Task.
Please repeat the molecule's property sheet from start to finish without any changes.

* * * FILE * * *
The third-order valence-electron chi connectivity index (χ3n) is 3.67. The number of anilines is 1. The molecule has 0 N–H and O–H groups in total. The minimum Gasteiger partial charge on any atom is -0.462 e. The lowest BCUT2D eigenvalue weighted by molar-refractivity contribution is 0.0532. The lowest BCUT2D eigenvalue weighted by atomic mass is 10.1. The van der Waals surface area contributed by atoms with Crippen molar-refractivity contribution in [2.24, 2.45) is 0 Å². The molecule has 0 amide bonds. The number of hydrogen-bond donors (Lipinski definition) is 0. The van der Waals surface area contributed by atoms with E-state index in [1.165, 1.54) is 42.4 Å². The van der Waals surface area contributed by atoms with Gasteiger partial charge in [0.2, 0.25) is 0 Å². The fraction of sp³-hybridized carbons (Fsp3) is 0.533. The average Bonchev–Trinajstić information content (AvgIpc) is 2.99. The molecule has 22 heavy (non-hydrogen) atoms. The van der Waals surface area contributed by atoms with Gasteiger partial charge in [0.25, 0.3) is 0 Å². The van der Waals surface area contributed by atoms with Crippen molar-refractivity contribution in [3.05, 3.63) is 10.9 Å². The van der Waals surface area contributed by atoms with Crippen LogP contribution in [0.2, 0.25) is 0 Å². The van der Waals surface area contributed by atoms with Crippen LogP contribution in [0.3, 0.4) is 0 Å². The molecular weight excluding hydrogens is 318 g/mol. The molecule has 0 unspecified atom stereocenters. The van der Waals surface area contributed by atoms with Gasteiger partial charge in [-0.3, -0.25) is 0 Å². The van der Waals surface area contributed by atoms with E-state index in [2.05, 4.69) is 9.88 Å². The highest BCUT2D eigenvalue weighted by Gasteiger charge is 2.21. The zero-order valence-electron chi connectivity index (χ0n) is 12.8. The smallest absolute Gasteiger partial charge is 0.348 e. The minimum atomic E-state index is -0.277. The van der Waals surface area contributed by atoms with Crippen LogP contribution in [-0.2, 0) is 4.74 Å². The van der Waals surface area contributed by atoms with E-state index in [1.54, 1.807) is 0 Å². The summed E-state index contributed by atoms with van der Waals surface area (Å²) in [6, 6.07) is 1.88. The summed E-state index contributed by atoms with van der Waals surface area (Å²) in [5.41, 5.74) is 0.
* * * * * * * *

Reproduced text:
The third-order valence-electron chi connectivity index (χ3n) is 3.67. The number of anilines is 1. The molecule has 0 N–H and O–H groups in total. The minimum Gasteiger partial charge on any atom is -0.462 e. The lowest BCUT2D eigenvalue weighted by molar-refractivity contribution is 0.0532. The lowest BCUT2D eigenvalue weighted by atomic mass is 10.1. The van der Waals surface area contributed by atoms with Crippen molar-refractivity contribution in [2.24, 2.45) is 0 Å². The molecule has 0 amide bonds. The number of hydrogen-bond donors (Lipinski definition) is 0. The van der Waals surface area contributed by atoms with E-state index in [1.165, 1.54) is 42.4 Å². The van der Waals surface area contributed by atoms with Gasteiger partial charge in [0.2, 0.25) is 0 Å². The fraction of sp³-hybridized carbons (Fsp3) is 0.533. The average Bonchev–Trinajstić information content (AvgIpc) is 2.99. The molecule has 22 heavy (non-hydrogen) atoms. The van der Waals surface area contributed by atoms with Gasteiger partial charge in [0.25, 0.3) is 0 Å². The van der Waals surface area contributed by atoms with Crippen molar-refractivity contribution in [3.05, 3.63) is 10.9 Å². The van der Waals surface area contributed by atoms with Crippen LogP contribution in [0.2, 0.25) is 0 Å². The van der Waals surface area contributed by atoms with Crippen LogP contribution in [0.3, 0.4) is 0 Å². The molecular weight excluding hydrogens is 318 g/mol. The molecule has 0 unspecified atom stereocenters. The van der Waals surface area contributed by atoms with Gasteiger partial charge in [-0.3, -0.25) is 0 Å². The van der Waals surface area contributed by atoms with E-state index in [2.05, 4.69) is 9.88 Å². The highest BCUT2D eigenvalue weighted by Gasteiger charge is 2.21. The zero-order valence-electron chi connectivity index (χ0n) is 12.8. The smallest absolute Gasteiger partial charge is 0.348 e. The minimum atomic E-state index is -0.277. The van der Waals surface area contributed by atoms with Crippen LogP contribution in [-0.2, 0) is 4.74 Å². The van der Waals surface area contributed by atoms with E-state index in [1.54, 1.807) is 0 Å². The summed E-state index contributed by atoms with van der Waals surface area (Å²) in [6, 6.07) is 1.88. The summed E-state index contributed by atoms with van der Waals surface area (Å²) in [5.41, 5.74) is 0.